Culture Articles

Today I spent ages preparing a pie chart for college. And when I say “ages” I mean  ages. I followed the text book, but at times it said ‘Ask Excel Help’ – if I tell you that the instructions take up pages 139-181 you will have some idea of how complicated this can be. It was boring and frustrating, and it wasn’t helped by the fact that my husband is trying to put on a new door for our wet room right next door.  Lunch tasted all the better when both jobs were done.

Read more: Let Your Hair Down - Culture Article

 

When it comes to the last croissant we would probably share, or at least offer to do so, but there are other things that it is harder to share – a favourite sweet perhaps, the last square of chocolate.

I remember years ago in college there was only one slice of ham on the plate and eight people. All but one had had enough, but one person was still to take her second slice. She was Swiss and newly engaged, and as she reached out I couldn’t help teasing her ‘They say in England that if you take the last piece of food from the table you will never marry.’ She hesitated just for a moment and then declared ‘Oh, such nonsense.’ before taking the first bite-full.  

Read more: The Last Rolo - Culture Article

Not far from here there are many caves once inhabited by early man and his ancestors.  You can go to a park where you suddenly come across a model of a sabre toothed tiger or a bear hunt. Deep in the caves stalagmites stand and stalactites drip slowly.  There are some 50 such sites in France and others in Spain and elsewhere.  Someone is making a lot of money with exorbitantly high entry fees. I prefer to stand on a hillside or by a lake and view  a landscape hardly different from those times.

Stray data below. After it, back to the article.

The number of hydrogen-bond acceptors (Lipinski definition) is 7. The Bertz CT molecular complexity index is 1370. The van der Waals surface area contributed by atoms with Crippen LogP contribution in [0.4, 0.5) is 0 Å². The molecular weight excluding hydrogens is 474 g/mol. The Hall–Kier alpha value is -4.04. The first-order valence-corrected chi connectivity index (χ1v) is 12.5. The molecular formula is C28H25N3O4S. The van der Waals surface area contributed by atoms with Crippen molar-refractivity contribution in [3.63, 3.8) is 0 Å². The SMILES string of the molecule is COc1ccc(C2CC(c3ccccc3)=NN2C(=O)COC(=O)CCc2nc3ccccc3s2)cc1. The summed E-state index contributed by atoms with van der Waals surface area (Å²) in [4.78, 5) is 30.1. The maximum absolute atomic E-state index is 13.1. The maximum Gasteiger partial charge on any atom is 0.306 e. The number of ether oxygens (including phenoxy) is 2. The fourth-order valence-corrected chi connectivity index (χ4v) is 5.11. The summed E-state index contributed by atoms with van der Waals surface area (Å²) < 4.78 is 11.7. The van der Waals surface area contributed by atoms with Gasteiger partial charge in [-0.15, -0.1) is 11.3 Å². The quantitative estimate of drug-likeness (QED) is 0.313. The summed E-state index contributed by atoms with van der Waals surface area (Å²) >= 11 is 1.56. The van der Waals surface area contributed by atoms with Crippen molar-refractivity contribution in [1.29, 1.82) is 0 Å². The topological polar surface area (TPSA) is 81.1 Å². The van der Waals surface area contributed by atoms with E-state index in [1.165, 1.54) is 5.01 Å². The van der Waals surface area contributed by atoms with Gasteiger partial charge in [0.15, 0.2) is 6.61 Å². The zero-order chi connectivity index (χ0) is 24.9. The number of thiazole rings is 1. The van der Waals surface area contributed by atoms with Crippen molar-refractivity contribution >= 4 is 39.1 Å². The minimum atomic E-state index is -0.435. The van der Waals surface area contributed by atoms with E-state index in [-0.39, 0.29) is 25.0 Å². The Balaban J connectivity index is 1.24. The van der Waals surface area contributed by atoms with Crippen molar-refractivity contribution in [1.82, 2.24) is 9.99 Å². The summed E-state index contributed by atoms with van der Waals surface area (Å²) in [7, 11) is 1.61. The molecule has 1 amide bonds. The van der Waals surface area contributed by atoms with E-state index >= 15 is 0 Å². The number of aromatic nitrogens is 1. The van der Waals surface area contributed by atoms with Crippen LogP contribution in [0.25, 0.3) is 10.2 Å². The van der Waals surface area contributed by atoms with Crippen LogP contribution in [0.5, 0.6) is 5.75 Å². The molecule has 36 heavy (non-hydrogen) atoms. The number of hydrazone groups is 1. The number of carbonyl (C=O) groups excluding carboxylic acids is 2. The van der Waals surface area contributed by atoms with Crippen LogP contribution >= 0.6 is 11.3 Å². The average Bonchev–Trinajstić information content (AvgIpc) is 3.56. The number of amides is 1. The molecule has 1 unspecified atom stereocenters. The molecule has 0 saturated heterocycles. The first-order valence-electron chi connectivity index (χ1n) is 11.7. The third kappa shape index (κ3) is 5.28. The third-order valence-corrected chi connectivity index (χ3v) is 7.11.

Read more: Grotty grottoes - Culture Article

To cut down, can mean to fell, as in cutting down a tree, but it can also mean to reduce, and in the recession lots of people are having to cut down on stuff.

When I visited my gran, usually once a week, I used to get 6d from her: Half of this, 3d, would go into the bank and the other half on a cone from the Italian café next door to gran's.  When I was about seven my father began to give me pocket money too, but it was rather erratic, and asking for it was one sure way of ensuring it would not be forthcoming. Most weeks it was a shilling – that was 6d for the Saturday morning cinema, 3d for a comic to read and swap, and 3d for sweets. No thought of saving any of this entered my head. However, if I was given extra money then I would be allowed to spend some, but most had to be saved. So, for most of my life I’ve been a saver. 

Read more: Cutting Down - Culture Article